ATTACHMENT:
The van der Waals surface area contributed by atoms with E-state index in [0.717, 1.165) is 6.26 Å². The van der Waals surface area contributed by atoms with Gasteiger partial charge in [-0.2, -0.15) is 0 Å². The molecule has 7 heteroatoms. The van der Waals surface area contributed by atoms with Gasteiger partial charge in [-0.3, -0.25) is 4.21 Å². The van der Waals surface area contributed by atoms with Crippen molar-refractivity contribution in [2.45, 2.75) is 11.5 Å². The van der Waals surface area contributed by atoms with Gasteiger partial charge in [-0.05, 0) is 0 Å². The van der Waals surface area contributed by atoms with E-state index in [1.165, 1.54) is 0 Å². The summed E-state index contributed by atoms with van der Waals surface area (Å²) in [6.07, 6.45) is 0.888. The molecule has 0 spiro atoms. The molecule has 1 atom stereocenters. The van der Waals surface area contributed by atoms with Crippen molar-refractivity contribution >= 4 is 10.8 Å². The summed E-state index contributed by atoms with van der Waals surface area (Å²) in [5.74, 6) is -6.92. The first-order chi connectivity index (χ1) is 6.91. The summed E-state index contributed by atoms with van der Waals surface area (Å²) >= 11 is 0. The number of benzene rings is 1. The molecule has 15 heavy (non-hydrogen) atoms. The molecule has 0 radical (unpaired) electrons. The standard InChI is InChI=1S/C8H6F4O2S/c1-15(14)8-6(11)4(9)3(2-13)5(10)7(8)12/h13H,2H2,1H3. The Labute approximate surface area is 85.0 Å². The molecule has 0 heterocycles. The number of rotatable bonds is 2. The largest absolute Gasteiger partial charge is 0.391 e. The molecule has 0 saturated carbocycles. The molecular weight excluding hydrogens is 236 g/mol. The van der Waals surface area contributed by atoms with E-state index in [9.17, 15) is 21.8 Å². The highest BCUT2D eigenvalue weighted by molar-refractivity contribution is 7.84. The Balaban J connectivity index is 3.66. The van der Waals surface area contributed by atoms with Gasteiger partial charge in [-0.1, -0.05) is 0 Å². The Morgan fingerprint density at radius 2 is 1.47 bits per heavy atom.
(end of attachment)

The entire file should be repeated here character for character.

The van der Waals surface area contributed by atoms with E-state index in [0.717, 1.165) is 6.26 Å². The van der Waals surface area contributed by atoms with Gasteiger partial charge in [-0.2, -0.15) is 0 Å². The molecule has 7 heteroatoms. The van der Waals surface area contributed by atoms with Gasteiger partial charge in [-0.3, -0.25) is 4.21 Å². The van der Waals surface area contributed by atoms with Crippen molar-refractivity contribution in [2.45, 2.75) is 11.5 Å². The van der Waals surface area contributed by atoms with Gasteiger partial charge in [-0.05, 0) is 0 Å². The van der Waals surface area contributed by atoms with E-state index in [1.165, 1.54) is 0 Å². The summed E-state index contributed by atoms with van der Waals surface area (Å²) in [6.07, 6.45) is 0.888. The molecule has 0 spiro atoms. The molecule has 1 atom stereocenters. The van der Waals surface area contributed by atoms with Crippen molar-refractivity contribution >= 4 is 10.8 Å². The summed E-state index contributed by atoms with van der Waals surface area (Å²) in [5.74, 6) is -6.92. The first-order chi connectivity index (χ1) is 6.91. The summed E-state index contributed by atoms with van der Waals surface area (Å²) >= 11 is 0. The number of benzene rings is 1. The molecule has 15 heavy (non-hydrogen) atoms. The molecule has 0 radical (unpaired) electrons. The standard InChI is InChI=1S/C8H6F4O2S/c1-15(14)8-6(11)4(9)3(2-13)5(10)7(8)12/h13H,2H2,1H3. The Labute approximate surface area is 85.0 Å². The molecule has 0 heterocycles. The number of rotatable bonds is 2. The largest absolute Gasteiger partial charge is 0.391 e. The molecule has 0 saturated carbocycles. The molecular weight excluding hydrogens is 236 g/mol. The van der Waals surface area contributed by atoms with E-state index in [9.17, 15) is 21.8 Å². The highest BCUT2D eigenvalue weighted by molar-refractivity contribution is 7.84. The Balaban J connectivity index is 3.66. The van der Waals surface area contributed by atoms with Gasteiger partial charge in [-0.1, -0.05) is 0 Å². The Morgan fingerprint density at radius 2 is 1.47 bits per heavy atom.